1. This is great inspiration for me, I have just moved into a much smaller house (downsized now kids left home) and am actually loving the neat and tidy space of my kitchen diner although it looks dated and old fashioned with or he wood like yours. My husband is overseas and I go to see him in four weeks so have set myself a four week make over challenge to pretty much do the same as you, although thrown into this to build a nook bench and paint table and chairs. Do you think it’s achievable? Oh and I work full time ..,.

    1. Hi Carolyn – Whew…that is a lot of projects to get done, but it can be done. Since you will be alone you can get everything set up so when you come home from work you can put a few hours into painting every night and then on the weekends. I would write down a daily schedule…Day One…sand cabinets, clean, set up drop cloths and then keep them in place so the next night you can do the next step without having to do any set up. Do the same for the table, chairs and bench. Keep them on drop cloths so you can simply paint a coat on while your dinner is cooking. :-) I find when the paint is drying on one project you can be painting another. This is a good use of your time…doubles your output. Good luck and when the process begins to get old and you start to lose interest in having to apply another coat of paint, just keep the end image of a transformed kitchen in your mind.

    1. Hi Angela –

      I have not ordered the sink yet, but so far it is my top choice for the price. It is acrylic so I need to research a bit more since I have never had one before. Cast iron ones are a little too pricey for a single bowl sink in the size I need. I found it at Lowes. Here is the info that you can plug into the search bar at Lowes: Dekor Master 22-in x 33-in White Single-Basin Acrylic Drop-In 4-Hole Residential Kitchen Sink Item# 248922 Model# 78400

    1. Hi Rose – I have not started the process yet, but yes I will be sanding the cabinets. It is a must. I don’t have to take them down to the bare wood, but need to rough them up enough to remove the sheen and provide some tooth. I will be following the process I did when I first painted the cabinets in my previous house many many years ago. They held up great. You can read about that process here: https://inmyownstyle.com/2010/01/diy-kitchen-makeover.html and the update I did on them here: https://inmyownstyle.com/2015/06/how-to-paint-laminate-cabinets.html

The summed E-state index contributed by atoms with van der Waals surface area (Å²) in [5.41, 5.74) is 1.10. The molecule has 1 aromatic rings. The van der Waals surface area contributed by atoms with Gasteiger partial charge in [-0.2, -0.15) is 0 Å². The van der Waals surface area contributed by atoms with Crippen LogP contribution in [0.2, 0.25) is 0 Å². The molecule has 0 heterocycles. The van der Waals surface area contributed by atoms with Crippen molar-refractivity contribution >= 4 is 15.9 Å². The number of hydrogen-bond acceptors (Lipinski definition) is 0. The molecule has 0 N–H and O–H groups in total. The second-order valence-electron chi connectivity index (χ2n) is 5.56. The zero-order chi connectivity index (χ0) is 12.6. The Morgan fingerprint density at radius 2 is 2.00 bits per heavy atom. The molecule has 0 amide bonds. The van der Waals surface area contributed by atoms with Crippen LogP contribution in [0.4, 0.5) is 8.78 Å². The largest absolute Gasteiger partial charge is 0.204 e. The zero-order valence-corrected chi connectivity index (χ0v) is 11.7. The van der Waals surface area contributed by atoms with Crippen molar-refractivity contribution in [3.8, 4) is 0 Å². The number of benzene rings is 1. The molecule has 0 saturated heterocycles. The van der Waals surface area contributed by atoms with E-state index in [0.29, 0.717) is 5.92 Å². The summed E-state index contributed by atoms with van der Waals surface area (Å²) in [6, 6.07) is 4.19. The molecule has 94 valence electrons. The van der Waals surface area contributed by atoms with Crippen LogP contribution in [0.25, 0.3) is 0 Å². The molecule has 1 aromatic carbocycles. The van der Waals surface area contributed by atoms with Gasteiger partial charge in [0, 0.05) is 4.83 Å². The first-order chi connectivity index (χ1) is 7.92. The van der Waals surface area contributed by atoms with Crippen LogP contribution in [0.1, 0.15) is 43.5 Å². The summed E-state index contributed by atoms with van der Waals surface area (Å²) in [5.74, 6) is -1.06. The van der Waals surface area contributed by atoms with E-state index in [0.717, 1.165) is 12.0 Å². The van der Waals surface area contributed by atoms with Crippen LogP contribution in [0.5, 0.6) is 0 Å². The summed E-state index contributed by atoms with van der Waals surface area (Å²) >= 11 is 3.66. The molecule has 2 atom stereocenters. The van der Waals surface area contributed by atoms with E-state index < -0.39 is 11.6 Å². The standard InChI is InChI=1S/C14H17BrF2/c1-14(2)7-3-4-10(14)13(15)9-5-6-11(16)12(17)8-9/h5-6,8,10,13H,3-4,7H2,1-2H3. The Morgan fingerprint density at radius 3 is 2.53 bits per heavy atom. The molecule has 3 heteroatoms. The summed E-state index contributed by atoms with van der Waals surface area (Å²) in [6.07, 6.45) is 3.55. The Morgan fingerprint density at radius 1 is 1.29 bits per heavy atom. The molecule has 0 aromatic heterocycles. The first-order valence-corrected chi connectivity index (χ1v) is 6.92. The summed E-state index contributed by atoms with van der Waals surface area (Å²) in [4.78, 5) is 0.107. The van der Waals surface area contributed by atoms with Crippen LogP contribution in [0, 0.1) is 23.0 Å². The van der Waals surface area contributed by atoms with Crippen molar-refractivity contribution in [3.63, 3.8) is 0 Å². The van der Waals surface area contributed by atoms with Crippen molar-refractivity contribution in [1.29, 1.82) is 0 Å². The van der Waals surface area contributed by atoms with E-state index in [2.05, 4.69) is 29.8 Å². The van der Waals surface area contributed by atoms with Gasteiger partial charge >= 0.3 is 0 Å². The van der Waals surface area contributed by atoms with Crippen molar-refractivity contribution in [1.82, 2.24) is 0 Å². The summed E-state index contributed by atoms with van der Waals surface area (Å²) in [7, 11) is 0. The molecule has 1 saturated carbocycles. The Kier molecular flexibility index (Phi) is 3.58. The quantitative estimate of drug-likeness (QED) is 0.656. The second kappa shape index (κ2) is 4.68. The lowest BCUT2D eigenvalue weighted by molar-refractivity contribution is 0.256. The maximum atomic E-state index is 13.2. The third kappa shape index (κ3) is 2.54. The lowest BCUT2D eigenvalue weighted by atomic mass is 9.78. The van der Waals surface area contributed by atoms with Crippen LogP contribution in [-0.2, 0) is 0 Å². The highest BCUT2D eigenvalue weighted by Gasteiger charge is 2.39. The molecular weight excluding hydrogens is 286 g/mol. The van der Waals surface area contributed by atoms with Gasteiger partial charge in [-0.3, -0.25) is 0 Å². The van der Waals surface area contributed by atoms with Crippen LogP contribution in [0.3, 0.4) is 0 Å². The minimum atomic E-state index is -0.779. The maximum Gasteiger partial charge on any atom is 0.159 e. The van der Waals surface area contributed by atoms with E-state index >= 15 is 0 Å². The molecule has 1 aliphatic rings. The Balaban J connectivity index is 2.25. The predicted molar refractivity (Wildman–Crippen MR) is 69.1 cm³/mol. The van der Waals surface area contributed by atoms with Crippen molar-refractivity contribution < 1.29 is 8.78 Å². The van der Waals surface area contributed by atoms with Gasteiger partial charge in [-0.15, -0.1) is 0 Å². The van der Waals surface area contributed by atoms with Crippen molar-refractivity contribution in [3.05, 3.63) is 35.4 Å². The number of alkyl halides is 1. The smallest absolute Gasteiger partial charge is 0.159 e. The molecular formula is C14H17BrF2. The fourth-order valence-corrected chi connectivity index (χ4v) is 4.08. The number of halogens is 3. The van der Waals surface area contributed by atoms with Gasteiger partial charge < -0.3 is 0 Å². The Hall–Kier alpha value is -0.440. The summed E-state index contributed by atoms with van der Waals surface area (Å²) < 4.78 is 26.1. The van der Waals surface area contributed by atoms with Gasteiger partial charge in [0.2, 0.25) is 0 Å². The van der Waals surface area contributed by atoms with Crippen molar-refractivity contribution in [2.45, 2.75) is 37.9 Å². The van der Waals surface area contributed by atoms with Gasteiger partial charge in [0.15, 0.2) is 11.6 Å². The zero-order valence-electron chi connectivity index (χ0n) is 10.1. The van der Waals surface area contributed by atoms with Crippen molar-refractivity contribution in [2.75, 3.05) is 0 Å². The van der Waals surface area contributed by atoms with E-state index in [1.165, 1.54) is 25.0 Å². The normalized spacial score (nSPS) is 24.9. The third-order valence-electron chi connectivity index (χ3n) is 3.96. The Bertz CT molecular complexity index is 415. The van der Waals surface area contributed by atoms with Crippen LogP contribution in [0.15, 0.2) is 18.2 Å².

I have been asked why I am not going to use chalk paint. I may, but I would still sand first and use Gripper or a good primer that will block the wood tannins from coming through the paint and changing the color.

  2. Hi! You were my inspiration ( and guide) to redo a pink(!!!) Corian kitchen counter top. I am curious to know why you’ve chosen to go with a kit (Gianni). I followed your method and did it freehand. It’s been 2 mths. now and is holding up nicely even after spills,water,etc. YOU do not need a kit! Go for it!

    1. Hi Gretchen – I originally was going to use the faux marble technique I used on my kitchen desk which I recently repurposed and made into a sink vanity for the powder room. That finish has held up better than I ever imagined. But, since readers look to me for my reviews and opinions on all things paint, I want to try out the paint. It is the only reason I plan to use the the Giani paint kit. I will then be able to answer questions about it and compare it to my method. :-)

  3. Good morning, Diane. I am so excited for you! I actually have the ame picture saved as one of my favorites. I can’t wait to see your progress. Will it be finished by the holidays? I’m back in school for my Bach in nursing so I’m still dreaming about the kitchen.

    Oddly and thankfully, I still love my green and black kitchen from 2003 but it IS time to go!

    Have a great weekend

    1. Hi Paige – I do plan on having the kitchen done by the holidays. If I get it started and get in marathon mode, I can get a good part of it done in a few weeks. When I painted the kitchen cabinets in my previous house it took 3 weeks and that was when my daughter’s were little and I only had time to paint when they were at school. Now I can paint all day if I have the energy. :-) How many years to do have left in school? My twin sis has a few nursing degrees and now heads a nursing school so I know how busy you must be with classes, studying, and clinicals. Best of luck with all of it.